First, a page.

The Equal Employment Opportunity Commission (EEOC) announced on September 29, 2016 the approval of a revised EEO-1, beginning with the 2017 report to collect summary pay data from employers, including federal contractors and subcontractors with 100 or more employees.
On January 29, 2016, the Equal Employment Opportunity Commission (EEOC) announced plans to revise the annual EEO-1 report; which will include pay data by gender, race and ethnicity. The proposed changes will require employers with 100 or more employees, including federal contractors and non-contractors to collect and report pay data annually.
The EEOC and the Office of Federal Contract Compliance Programs (OFCCP) at the DOL are working jointly to improve enforcement and compliance with federal pay discrimination laws.
On July 13, 2016 the EEOC published a revised proposal to collect pay data through the Employer Information Report (EEO-1), which took into consideration public comments that were received by the department after the initial proposal to revise the EEO-1 report was published. The EEOC adopted some specific suggestions from those commenters in order to simplify the proposed pay data collection reporting for employers.The 2016 EEO-1 reporting deadline of September 30, 2016 was unchanged and was reported on the current EEO-1 reporting form, not the newly revised form.
Summary of the Approved Revisions:
• The reporting deadline for all EEO-1 filers will change to March 31st of the year that follows the EEO-1 report year (currently September 30th). This is a change to calendar year reporting and would push the 2017 EEO-1 form due date to March 31, 2018 and the W-2 wage based data from the previous year would be reported. This translates to an 18 month “break” for EEO-1 filers after submitting the 2016 EEO-1 form. This is the most significant change as it will allow employers to use actual W-2 data from the tax year.
•Clarifies employers must provide Box 1 W-2 earnings received between January 1 and December 31 of the relevant calendar year.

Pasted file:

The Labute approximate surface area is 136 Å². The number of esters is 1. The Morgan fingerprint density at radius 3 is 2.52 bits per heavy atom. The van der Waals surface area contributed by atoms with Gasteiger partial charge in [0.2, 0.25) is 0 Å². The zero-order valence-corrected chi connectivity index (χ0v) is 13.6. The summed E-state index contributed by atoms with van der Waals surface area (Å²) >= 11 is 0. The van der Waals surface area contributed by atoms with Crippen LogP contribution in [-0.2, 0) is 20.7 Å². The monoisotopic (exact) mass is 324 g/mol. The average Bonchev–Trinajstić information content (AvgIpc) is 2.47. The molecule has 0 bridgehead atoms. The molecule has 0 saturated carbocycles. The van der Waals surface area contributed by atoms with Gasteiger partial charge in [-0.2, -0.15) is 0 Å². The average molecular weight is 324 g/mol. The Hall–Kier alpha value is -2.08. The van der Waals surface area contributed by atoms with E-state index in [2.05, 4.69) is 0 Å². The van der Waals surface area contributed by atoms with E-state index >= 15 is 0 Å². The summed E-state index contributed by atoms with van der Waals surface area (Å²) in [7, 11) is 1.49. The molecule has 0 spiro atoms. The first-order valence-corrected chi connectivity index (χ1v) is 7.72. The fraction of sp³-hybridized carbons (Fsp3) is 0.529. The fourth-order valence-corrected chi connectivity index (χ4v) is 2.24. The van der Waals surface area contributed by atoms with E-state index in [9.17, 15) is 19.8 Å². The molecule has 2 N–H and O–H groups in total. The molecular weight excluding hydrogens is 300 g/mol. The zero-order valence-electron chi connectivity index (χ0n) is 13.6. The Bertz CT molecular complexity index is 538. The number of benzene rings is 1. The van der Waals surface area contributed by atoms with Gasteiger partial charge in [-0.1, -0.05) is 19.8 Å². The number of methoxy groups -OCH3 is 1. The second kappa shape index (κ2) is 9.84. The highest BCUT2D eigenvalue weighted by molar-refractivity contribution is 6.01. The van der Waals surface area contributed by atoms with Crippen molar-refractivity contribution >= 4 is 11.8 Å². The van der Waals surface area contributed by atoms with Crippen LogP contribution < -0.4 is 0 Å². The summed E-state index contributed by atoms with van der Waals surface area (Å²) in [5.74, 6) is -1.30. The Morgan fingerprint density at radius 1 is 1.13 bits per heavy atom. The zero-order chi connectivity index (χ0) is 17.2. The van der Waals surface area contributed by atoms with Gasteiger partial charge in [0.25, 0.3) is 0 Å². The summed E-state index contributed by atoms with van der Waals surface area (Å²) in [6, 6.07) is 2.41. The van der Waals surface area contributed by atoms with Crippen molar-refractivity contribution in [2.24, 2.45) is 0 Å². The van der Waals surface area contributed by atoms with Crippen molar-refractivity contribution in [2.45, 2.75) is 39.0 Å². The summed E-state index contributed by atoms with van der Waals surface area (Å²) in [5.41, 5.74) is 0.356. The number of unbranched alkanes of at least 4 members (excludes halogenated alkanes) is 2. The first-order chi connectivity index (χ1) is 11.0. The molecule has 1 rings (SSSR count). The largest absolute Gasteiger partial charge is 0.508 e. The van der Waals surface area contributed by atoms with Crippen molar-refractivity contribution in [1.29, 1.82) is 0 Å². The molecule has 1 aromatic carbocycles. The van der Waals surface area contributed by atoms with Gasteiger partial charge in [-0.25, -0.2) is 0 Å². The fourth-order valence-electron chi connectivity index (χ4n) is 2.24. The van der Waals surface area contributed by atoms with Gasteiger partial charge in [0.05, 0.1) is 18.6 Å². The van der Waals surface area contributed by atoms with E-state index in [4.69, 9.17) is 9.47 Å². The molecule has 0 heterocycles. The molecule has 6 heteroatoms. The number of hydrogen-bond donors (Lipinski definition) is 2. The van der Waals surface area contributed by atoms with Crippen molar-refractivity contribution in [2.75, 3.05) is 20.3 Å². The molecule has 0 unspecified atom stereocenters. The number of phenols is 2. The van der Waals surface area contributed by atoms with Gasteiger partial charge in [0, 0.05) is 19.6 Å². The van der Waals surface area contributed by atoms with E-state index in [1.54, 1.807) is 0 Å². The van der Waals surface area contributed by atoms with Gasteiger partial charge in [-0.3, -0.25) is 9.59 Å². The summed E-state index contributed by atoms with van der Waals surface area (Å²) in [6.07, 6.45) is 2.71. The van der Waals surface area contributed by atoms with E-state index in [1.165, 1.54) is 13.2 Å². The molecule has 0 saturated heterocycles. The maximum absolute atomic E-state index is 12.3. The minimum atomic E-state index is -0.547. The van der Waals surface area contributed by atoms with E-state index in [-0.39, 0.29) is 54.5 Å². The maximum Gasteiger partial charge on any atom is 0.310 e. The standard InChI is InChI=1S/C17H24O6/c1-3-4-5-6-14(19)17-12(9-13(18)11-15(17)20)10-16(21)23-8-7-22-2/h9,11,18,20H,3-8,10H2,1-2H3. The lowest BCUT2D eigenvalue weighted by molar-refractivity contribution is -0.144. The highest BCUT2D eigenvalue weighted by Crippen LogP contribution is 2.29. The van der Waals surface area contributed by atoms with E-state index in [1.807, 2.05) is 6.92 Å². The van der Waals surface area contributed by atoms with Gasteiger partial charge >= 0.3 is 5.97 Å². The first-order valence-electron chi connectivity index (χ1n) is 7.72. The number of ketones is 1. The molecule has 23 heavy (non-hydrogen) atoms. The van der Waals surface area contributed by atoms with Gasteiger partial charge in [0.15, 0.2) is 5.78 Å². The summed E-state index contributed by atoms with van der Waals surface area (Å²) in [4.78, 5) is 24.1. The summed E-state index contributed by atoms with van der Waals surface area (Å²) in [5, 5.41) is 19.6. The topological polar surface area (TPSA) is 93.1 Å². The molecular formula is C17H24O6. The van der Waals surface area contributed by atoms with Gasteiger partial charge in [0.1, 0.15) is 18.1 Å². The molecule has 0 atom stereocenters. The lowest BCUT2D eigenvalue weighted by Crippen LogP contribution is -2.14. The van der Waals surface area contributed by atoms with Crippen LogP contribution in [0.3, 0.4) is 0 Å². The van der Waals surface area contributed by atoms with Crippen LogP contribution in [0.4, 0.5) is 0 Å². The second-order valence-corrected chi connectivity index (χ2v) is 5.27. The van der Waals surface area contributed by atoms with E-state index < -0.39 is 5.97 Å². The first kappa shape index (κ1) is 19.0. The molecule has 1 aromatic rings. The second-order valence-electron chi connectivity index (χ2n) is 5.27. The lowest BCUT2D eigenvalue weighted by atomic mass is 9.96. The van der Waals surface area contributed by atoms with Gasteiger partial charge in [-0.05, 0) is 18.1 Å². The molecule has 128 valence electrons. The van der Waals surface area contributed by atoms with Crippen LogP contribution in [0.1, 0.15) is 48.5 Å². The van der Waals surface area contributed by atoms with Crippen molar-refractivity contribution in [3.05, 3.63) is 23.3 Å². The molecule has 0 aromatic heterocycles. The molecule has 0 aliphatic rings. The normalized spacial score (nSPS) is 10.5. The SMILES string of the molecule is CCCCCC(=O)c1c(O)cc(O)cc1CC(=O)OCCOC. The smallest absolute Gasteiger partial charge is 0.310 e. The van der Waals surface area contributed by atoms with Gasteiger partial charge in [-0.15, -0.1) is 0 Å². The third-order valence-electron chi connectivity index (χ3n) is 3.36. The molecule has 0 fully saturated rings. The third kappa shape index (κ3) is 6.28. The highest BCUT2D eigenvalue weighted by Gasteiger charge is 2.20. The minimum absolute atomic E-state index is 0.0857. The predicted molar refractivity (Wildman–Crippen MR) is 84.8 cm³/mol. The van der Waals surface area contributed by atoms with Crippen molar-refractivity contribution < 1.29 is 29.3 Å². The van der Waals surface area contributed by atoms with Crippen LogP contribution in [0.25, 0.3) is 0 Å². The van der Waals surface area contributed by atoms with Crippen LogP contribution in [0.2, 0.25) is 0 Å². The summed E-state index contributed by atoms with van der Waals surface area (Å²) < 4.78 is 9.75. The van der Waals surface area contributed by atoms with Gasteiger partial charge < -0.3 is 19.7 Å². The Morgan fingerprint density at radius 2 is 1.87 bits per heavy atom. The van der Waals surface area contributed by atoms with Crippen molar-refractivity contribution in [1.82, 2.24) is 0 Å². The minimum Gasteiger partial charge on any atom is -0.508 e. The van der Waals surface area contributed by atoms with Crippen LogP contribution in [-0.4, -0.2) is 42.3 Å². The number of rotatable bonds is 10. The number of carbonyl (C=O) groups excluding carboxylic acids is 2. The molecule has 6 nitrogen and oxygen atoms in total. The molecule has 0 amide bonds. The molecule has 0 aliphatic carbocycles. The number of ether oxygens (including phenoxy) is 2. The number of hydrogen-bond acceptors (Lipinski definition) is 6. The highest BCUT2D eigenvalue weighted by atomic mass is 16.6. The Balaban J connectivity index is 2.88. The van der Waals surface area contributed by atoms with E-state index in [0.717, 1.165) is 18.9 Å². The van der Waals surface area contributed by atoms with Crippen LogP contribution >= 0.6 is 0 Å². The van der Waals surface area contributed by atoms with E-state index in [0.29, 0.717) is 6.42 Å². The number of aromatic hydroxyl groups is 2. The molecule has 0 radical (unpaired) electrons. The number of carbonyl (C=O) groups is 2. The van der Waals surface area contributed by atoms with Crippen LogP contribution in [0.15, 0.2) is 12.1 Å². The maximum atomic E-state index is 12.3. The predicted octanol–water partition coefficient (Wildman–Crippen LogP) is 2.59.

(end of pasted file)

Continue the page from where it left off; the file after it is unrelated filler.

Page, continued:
Hours Worked To Be Counted Based on Employer Records:
• For non-exempt employees: FLSA already requires employers to keep records of hours worked, employers use these records to identify the number of hours worked.
• For FLSA exempt employees, employers may either:
• Report 20 hours per week for each part-time employee and 40 hours per week for each full-time employee; or
• Report actual number of hours worked by exempt employees, full- or part-time, if they prefer to do so.
• Summary pay data – employers report total number of full-time and part-time employees during the year for each of the 12 pay bands listed for each EEO-1 job category.
• Aggregate hours worked data – employers will tally and report number of hours worked in that year by all employees in each pay band.
Employers who will be required to report this new data, should become familiar will the revisions now; view a sample of the proposed EEO-1 form.The EEOC has a webpage to provide links to the fact sheet, Q&A and the revised proposed report.The instruction guide can be found here, Revised EEO-1 reporting instruction booklet.
Paylocity will continue to monitor the EEOC communications and will provide additional information when the revised EEO-1 Report is made available in a finalized version.
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This information is provided as a courtesy, may change and is not intended as legal or tax guidance. Employers with questions or concerns outside the scope of a Payroll Service Provider are encouraged to seek the advice of a qualified CPA, Tax Attorney or Advisor.